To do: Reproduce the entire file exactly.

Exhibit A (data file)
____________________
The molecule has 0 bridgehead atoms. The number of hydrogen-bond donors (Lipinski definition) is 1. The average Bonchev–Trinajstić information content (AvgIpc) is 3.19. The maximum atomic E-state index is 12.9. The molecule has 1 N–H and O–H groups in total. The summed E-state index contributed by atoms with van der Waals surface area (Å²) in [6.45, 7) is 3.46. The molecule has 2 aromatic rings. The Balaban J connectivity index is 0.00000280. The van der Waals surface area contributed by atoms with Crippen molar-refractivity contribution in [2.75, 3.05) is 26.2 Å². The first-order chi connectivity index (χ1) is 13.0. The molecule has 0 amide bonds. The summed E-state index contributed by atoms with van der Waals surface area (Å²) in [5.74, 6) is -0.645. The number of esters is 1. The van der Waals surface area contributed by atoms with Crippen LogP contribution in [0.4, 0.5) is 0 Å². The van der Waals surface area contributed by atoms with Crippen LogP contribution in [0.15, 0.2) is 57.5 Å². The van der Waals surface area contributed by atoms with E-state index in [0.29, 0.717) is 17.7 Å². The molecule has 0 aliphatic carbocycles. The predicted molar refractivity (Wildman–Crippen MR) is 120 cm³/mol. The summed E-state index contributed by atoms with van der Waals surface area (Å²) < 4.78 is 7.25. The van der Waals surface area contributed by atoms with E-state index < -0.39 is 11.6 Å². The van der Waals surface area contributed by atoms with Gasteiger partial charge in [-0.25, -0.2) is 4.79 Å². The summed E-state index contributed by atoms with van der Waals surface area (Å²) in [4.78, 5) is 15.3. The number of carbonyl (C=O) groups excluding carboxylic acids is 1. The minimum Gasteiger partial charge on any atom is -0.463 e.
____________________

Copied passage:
The molecule has 0 bridgehead atoms. The number of hydrogen-bond donors (Lipinski definition) is 1. The average Bonchev–Trinajstić information content (AvgIpc) is 3.19. The maximum atomic E-state index is 12.9. The molecule has 1 N–H and O–H groups in total. The summed E-state index contributed by atoms with van der Waals surface area (Å²) in [6.45, 7) is 3.46. The molecule has 2 aromatic rings. The Balaban J connectivity index is 0.00000280. The van der Waals surface area contributed by atoms with Crippen molar-refractivity contribution in [2.75, 3.05) is 26.2 Å². The first-order chi connectivity index (χ1) is 13.0. The molecule has 0 amide bonds. The summed E-state index contributed by atoms with van der Waals surface area (Å²) in [5.74, 6) is -0.645. The number of esters is 1. The van der Waals surface area contributed by atoms with Crippen LogP contribution in [0.4, 0.5) is 0 Å². The van der Waals surface area contributed by atoms with Crippen LogP contribution in [0.15, 0.2) is 57.5 Å². The van der Waals surface area contributed by atoms with E-state index in [0.29, 0.717) is 17.7 Å². The molecule has 0 aliphatic carbocycles. The predicted molar refractivity (Wildman–Crippen MR) is 120 cm³/mol. The summed E-state index contributed by atoms with van der Waals surface area (Å²) < 4.78 is 7.25. The van der Waals surface area contributed by atoms with E-state index < -0.39 is 11.6 Å². The van der Waals surface area contributed by atoms with Gasteiger partial charge in [-0.25, -0.2) is 4.79 Å². The summed E-state index contributed by atoms with van der Waals surface area (Å²) in [4.78, 5) is 15.3. The number of carbonyl (C=O) groups excluding carboxylic acids is 1. The minimum Gasteiger partial charge on any atom is -0.463 e.